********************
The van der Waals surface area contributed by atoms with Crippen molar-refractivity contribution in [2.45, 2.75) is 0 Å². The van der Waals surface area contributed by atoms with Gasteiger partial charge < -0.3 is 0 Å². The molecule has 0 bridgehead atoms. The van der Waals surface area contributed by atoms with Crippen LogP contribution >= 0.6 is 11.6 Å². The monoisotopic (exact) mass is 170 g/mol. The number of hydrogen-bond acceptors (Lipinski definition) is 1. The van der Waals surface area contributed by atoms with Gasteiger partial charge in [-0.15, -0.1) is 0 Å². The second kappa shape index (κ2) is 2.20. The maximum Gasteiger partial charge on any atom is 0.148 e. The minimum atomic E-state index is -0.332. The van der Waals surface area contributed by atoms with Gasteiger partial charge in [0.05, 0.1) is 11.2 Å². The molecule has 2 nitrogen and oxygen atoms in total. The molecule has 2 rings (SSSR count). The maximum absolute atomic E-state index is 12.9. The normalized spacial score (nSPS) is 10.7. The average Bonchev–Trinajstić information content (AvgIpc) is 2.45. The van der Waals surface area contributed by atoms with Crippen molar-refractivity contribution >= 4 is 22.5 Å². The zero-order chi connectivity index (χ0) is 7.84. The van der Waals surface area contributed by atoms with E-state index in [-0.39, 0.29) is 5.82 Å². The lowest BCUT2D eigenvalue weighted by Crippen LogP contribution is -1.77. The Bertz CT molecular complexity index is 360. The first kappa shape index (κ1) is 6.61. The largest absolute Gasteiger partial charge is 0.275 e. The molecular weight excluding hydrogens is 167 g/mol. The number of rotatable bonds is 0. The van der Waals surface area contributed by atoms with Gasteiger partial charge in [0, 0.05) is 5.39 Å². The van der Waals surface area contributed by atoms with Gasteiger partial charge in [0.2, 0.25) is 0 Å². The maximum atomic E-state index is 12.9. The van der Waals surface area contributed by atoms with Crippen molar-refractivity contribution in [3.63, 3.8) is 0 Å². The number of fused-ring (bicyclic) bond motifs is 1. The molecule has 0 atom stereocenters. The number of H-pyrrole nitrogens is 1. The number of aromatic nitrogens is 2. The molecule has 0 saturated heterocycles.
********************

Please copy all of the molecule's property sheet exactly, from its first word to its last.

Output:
The van der Waals surface area contributed by atoms with Crippen molar-refractivity contribution in [2.45, 2.75) is 0 Å². The van der Waals surface area contributed by atoms with Gasteiger partial charge < -0.3 is 0 Å². The molecule has 0 bridgehead atoms. The van der Waals surface area contributed by atoms with Crippen LogP contribution >= 0.6 is 11.6 Å². The monoisotopic (exact) mass is 170 g/mol. The number of hydrogen-bond acceptors (Lipinski definition) is 1. The van der Waals surface area contributed by atoms with Gasteiger partial charge in [-0.15, -0.1) is 0 Å². The second kappa shape index (κ2) is 2.20. The maximum Gasteiger partial charge on any atom is 0.148 e. The minimum atomic E-state index is -0.332. The van der Waals surface area contributed by atoms with Gasteiger partial charge in [0.05, 0.1) is 11.2 Å². The molecule has 2 nitrogen and oxygen atoms in total. The molecule has 2 rings (SSSR count). The maximum absolute atomic E-state index is 12.9. The normalized spacial score (nSPS) is 10.7. The average Bonchev–Trinajstić information content (AvgIpc) is 2.45. The van der Waals surface area contributed by atoms with Crippen molar-refractivity contribution >= 4 is 22.5 Å². The zero-order chi connectivity index (χ0) is 7.84. The van der Waals surface area contributed by atoms with E-state index in [-0.39, 0.29) is 5.82 Å². The lowest BCUT2D eigenvalue weighted by Crippen LogP contribution is -1.77. The Bertz CT molecular complexity index is 360. The first kappa shape index (κ1) is 6.61. The largest absolute Gasteiger partial charge is 0.275 e. The molecular weight excluding hydrogens is 167 g/mol. The number of rotatable bonds is 0. The van der Waals surface area contributed by atoms with Gasteiger partial charge in [0, 0.05) is 5.39 Å². The van der Waals surface area contributed by atoms with Gasteiger partial charge in [0.2, 0.25) is 0 Å². The maximum atomic E-state index is 12.9. The van der Waals surface area contributed by atoms with Crippen molar-refractivity contribution in [3.63, 3.8) is 0 Å². The number of fused-ring (bicyclic) bond motifs is 1. The molecule has 0 atom stereocenters. The number of H-pyrrole nitrogens is 1. The number of aromatic nitrogens is 2. The molecule has 0 saturated heterocycles.